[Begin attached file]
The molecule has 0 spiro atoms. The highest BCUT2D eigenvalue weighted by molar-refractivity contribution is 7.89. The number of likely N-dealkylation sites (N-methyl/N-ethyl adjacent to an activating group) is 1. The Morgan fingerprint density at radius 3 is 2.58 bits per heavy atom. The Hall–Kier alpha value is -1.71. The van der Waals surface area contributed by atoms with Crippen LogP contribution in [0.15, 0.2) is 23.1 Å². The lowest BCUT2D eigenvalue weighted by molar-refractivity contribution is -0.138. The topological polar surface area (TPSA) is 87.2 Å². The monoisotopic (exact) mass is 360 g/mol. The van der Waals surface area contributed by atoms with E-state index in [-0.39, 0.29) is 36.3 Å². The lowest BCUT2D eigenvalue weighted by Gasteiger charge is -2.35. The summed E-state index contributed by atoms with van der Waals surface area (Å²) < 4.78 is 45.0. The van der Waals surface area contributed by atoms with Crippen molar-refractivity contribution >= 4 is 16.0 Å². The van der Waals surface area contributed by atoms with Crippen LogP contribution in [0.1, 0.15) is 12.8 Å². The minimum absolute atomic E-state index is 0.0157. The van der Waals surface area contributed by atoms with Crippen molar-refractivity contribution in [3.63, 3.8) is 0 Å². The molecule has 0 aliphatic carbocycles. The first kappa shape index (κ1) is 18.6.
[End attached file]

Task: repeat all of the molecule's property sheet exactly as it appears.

The molecule has 0 spiro atoms. The highest BCUT2D eigenvalue weighted by molar-refractivity contribution is 7.89. The number of likely N-dealkylation sites (N-methyl/N-ethyl adjacent to an activating group) is 1. The Morgan fingerprint density at radius 3 is 2.58 bits per heavy atom. The Hall–Kier alpha value is -1.71. The van der Waals surface area contributed by atoms with Crippen LogP contribution in [0.15, 0.2) is 23.1 Å². The lowest BCUT2D eigenvalue weighted by molar-refractivity contribution is -0.138. The topological polar surface area (TPSA) is 87.2 Å². The monoisotopic (exact) mass is 360 g/mol. The van der Waals surface area contributed by atoms with E-state index in [-0.39, 0.29) is 36.3 Å². The lowest BCUT2D eigenvalue weighted by Gasteiger charge is -2.35. The summed E-state index contributed by atoms with van der Waals surface area (Å²) < 4.78 is 45.0. The van der Waals surface area contributed by atoms with Crippen molar-refractivity contribution >= 4 is 16.0 Å². The van der Waals surface area contributed by atoms with Crippen LogP contribution in [0.1, 0.15) is 12.8 Å². The minimum absolute atomic E-state index is 0.0157. The van der Waals surface area contributed by atoms with Crippen molar-refractivity contribution in [3.63, 3.8) is 0 Å². The molecule has 0 aliphatic carbocycles. The first kappa shape index (κ1) is 18.6.